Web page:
The present invention is illustrated and described herein with reference to the various drawings, in which like reference numbers denote like method steps and/or system components, respectively, and in which:

FIG. 1 is a network illustrating a PW-in-PW configuration with a transport PW (T-PW) according to an exemplary embodiment of the present invention;

FIG. 2 is a flowchart illustrating frame manipulation of a client PW at an ingress S-PE and client data at ingress T-PE endpoint for PW-in-PW according to an exemplary embodiment of the present invention;

FIG. 3 is a flowchart illustrating frame manipulation of a client PW at an egress PE for PW-in-PW according to an exemplary embodiment of the present invention;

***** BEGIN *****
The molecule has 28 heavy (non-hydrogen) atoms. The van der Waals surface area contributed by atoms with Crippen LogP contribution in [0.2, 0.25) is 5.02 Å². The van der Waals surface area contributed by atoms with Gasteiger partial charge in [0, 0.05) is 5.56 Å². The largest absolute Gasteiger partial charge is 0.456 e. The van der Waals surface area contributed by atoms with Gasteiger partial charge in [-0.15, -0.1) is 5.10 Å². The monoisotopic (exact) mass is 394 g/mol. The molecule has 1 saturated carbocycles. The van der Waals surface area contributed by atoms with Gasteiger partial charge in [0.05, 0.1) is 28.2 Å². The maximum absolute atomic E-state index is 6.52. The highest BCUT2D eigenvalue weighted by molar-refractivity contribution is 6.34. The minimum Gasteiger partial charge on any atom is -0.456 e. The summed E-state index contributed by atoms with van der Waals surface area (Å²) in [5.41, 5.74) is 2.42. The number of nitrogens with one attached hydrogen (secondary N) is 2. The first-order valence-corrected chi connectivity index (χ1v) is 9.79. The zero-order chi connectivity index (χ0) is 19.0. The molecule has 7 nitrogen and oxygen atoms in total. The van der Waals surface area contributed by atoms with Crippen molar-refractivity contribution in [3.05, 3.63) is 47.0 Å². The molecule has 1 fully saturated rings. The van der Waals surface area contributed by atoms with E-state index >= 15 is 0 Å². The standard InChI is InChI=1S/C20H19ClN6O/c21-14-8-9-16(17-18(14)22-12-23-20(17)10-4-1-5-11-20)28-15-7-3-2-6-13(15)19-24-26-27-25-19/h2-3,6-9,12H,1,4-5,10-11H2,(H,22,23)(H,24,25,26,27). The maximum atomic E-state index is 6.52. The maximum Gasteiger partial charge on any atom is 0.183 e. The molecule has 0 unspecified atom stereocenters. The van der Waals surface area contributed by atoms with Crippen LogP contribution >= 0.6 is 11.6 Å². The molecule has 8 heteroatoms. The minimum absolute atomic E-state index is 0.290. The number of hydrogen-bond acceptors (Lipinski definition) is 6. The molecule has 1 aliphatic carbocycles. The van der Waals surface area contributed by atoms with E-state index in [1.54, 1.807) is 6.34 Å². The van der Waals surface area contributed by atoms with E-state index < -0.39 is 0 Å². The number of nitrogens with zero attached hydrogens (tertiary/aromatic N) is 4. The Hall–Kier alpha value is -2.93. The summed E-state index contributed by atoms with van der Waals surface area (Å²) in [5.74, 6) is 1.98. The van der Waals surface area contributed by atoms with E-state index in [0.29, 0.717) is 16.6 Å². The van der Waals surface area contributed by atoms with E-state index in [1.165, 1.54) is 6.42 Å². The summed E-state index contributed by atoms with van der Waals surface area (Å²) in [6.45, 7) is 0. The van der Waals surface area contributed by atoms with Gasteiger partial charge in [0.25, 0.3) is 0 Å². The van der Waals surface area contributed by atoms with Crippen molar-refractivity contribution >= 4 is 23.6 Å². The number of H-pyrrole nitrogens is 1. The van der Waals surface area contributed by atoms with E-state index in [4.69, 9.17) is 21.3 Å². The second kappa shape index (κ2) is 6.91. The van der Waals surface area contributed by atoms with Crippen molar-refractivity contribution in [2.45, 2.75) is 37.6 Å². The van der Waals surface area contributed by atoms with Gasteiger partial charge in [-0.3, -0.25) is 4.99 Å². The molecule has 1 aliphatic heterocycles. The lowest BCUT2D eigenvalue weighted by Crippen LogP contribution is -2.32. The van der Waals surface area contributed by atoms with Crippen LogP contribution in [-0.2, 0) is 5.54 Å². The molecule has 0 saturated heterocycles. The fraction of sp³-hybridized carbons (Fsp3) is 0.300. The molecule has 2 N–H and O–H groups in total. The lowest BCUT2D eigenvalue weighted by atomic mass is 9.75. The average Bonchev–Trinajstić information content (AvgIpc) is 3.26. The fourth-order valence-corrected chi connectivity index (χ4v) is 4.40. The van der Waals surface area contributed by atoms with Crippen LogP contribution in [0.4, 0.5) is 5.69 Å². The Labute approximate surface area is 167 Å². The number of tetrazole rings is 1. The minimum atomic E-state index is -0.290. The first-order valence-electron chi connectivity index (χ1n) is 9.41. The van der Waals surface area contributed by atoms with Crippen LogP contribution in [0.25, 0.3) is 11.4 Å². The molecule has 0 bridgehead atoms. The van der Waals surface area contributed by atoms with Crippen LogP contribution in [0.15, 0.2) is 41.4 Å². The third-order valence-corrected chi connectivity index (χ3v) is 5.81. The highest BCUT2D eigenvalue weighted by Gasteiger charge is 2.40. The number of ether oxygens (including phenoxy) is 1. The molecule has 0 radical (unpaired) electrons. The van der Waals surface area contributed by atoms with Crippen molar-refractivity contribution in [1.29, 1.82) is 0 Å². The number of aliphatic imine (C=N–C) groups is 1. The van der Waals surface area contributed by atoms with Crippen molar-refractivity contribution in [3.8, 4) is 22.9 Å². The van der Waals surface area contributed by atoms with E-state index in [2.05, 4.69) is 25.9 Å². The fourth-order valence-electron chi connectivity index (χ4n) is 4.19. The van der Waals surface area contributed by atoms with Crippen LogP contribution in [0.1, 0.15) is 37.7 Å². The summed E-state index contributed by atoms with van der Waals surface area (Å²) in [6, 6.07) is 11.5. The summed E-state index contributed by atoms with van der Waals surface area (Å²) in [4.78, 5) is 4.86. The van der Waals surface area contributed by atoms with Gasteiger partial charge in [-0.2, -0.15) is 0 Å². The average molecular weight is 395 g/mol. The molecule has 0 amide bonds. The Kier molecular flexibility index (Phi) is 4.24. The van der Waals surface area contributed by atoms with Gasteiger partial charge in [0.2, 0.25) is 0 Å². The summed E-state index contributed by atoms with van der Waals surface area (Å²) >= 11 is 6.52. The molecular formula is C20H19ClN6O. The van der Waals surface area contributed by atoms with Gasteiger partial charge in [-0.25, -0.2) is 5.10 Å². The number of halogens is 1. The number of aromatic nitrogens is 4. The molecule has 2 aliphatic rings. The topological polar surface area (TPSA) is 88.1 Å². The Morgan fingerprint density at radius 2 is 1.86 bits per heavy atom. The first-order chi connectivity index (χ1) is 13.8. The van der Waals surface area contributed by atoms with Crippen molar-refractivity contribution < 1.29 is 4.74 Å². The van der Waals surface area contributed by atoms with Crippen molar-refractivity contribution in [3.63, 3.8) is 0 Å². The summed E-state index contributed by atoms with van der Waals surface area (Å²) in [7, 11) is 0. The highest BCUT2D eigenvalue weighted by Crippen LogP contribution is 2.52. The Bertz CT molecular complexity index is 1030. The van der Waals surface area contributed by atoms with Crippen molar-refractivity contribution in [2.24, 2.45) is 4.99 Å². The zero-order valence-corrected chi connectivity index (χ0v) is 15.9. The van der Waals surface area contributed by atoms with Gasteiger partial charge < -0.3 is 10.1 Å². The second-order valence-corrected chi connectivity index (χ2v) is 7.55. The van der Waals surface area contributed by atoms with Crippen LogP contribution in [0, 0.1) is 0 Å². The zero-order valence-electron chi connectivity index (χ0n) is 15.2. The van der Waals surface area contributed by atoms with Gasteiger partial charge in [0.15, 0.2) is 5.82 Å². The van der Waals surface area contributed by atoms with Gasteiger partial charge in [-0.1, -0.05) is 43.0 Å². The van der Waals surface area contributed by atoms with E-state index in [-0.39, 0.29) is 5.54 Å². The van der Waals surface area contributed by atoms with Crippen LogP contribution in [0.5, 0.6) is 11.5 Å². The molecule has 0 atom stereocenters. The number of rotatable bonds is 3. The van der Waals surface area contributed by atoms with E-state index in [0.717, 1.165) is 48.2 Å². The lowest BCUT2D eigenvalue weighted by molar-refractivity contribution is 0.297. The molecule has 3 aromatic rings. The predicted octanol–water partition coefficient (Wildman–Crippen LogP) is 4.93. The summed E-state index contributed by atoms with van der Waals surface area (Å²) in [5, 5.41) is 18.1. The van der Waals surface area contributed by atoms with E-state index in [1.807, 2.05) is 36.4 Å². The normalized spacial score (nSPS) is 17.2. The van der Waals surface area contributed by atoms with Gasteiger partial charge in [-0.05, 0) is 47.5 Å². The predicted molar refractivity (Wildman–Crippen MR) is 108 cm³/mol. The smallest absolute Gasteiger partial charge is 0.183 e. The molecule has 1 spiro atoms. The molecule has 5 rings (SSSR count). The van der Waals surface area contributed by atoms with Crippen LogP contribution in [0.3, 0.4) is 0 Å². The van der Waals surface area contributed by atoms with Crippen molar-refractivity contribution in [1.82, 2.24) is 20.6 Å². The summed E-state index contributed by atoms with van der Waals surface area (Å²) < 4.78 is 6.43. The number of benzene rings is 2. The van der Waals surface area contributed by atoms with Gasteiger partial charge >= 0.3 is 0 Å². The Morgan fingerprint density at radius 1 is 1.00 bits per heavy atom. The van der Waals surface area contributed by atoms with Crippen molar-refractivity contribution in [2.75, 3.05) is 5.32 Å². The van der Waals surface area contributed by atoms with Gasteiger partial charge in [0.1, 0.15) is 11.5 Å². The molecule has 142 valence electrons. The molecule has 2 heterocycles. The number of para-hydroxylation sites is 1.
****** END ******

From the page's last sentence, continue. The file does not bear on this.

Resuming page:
FIG. 4 is a flowchart illustrating an alternative frame encapsulation which uses a Layer 2 IP transport PW without control word that can be used according to an exemplary embodiment of the present invention; and

FIG. 5 is a network illustrating multiple T-PWs through various different MPLS networks according to an exemplary embodiment of the present invention.

DETAILED DESCRIPTION OF THE INVENTION

In various exemplary embodiments, the present invention provides systems and methods which create an infrastructure/transport Pseudowire (PW) a priori between two Provider Edge (PE) devices. Accordingly, other PWs can be mapped to this transport PW. In an exemplary application, the transport PW (which is a MS-PW by itself) can start and end between two Switching Provider Edge (S-PE) devices and span across multiple S-PEs in between. In another exemplary application, the transport PW terminates between two Terminating Provider Edge (T-PE) devices spanning across all S-PEs in between. In a further exemplary application, the transport PW can start at a S-PE or T-PE and terminate at a T-PE or S-PE, respectively. The placement of the endpoints of the transport PW (on two PEs) determines the number of intervening S-PEs that benefit from this application.